This March the Whitney Biennial opened. And, this year one of the curators was an artist, Michelle Grabner. She also lives and works outside what's typically considered the art world's centers. She lives in the 'burbs, runs a gallery, the Suburban, with her husband in her garage and another, The Poor Farm, in rural Wisconsin – on a former poor farm. We talked for the Believer about the process behind curating the Biennial, a show that has never once included Michelle. We talk about that being pretty weird, the establishment stuff and wanting to make the whole process transparent. I have to say, being one who lives outside the art world's centers and can find that world a bit daunting, while liking art very much and liking to write about it and also wanting to be in a rural place and write and think about art in that place and make art that might be seen by a wider audience, I find her pretty inspiring. She's also nice and likes football and wears gray sweatshirts supporting the Packers. Oh, and one other thing, process interviews for the Believer are generally with an artist about putting together a single work. So, obviously this whole idea riffed on that idea...
Every museum wants a new logo, a new identity. Why? I went to a meeting with one and came back to report on it. I won't say where or for whom, but it did lead me to think about all the new logos and what lies behind them. They all seem like a version of the same thing – and the same goals. I wrote this for Metropolis magazine, where I am a contributing editor.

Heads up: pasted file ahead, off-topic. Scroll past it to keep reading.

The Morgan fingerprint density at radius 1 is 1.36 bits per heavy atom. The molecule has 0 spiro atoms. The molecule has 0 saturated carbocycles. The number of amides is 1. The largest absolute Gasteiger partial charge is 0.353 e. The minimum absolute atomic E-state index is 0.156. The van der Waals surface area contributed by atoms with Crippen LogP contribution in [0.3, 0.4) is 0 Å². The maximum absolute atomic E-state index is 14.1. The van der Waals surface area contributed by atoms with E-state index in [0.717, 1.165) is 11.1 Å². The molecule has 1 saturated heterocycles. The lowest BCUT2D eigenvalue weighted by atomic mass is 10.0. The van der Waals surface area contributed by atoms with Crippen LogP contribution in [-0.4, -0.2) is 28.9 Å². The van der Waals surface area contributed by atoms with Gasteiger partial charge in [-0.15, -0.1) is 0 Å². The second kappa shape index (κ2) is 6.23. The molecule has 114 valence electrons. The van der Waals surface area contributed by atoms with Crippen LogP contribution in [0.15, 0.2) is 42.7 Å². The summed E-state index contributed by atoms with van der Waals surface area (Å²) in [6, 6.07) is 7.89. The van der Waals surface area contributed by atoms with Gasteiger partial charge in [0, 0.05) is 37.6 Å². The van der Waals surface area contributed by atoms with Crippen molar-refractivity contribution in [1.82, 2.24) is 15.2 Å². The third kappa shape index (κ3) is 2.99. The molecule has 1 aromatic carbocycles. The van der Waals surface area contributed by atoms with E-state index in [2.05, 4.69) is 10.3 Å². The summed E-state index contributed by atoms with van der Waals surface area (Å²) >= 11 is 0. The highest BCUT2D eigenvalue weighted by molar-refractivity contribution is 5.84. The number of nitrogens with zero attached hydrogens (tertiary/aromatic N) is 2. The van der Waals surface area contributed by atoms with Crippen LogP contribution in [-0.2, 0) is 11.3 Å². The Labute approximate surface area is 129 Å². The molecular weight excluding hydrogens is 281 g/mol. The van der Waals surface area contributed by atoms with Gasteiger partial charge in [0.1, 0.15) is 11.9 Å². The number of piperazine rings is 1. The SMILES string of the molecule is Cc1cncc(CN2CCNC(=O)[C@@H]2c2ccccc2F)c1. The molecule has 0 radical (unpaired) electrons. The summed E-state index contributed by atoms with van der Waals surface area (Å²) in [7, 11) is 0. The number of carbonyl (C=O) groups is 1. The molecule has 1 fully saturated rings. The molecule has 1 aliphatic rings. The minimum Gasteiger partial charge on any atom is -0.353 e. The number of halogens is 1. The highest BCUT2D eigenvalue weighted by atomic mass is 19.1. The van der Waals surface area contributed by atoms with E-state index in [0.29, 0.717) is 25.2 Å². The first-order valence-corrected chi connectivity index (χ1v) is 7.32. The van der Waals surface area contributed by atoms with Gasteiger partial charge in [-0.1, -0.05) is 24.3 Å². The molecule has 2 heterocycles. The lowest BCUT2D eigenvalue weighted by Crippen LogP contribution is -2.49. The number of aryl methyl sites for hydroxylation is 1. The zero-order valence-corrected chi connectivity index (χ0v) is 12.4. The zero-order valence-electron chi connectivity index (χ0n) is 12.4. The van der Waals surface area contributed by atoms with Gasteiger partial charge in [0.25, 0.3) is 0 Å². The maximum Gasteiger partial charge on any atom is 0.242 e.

The Isa Genzken retrospective at MoMA was great for many reasons and one is to see how Genzken tangles with cities, with architecture and built spaces and asks bigger questions of our world. Her work is amazing, enlarging, funny, sometimes troubling and her take on the city both transgressive and transcendent. It also seemed the perfect riposte to MoMA's Folk Art Museum hell and the "art bay." I mean what else would an artist who puts oyster shells on the outside of a moquette think? I wrote this take on her work and the art bay for Design Observer. (Also if you read it on their site, Lorrain Wild who designed the catalogue, logs on with a smart comment on Genzken too).
Okay so that number doesn't equal dollars. We're far from rolling in it (and what we do take in goes to our writers), but I am very very proud to say The Weeklings, the site I co-founded with Greg Olear and Janet Steen and Sean Beaudoin, has hit a milestone in internet terms: One hundred thousand unique visitors a month. This is both a surprise and not (but is definitely a delight). Our visitor numbers climb each month. But, what is heartening or maybe surprising is that people want to read what we do, that in this our age of fast everything, people are interested in a site that does an essay a day, every day and nothing else. Just one essay. Montaigne is our hero and that idea of essayer, of attempting and exploring, is behind what we try to do. Every day.
For the March issue of Frieze, I write about the work of New Zealand artist Kate Newby, whose pieces can be radically slight – so small they can be easy to overlook. Through them she asks questions of us and art and what we notice. In fact one of my favorite pieces of hers I never got to see but only heard about. In a gallery in Auckland she gave the people working there little stones and charms she made (often cast from things she'd found, coins and nails) to keep in their pockets during the exhibition. They'd take the charms home at night and bring them back, so they lived with them and they became part of the attendants' daily lives. That was her contribution, part of life, something so small so insignificant, it could be overlooked. She also makes stones for her friends to skip in ponds and rivers, oceans and even swimming pools. The stones, made out of porcelain, disappear swallowed by the water, and that brings up the question, what was the art? The rock? The moment? The friendship? Below is an image of Drew skipping on of Kate's stones on Fogo Island where I first met Kate.
You can read a PDF of the piece here.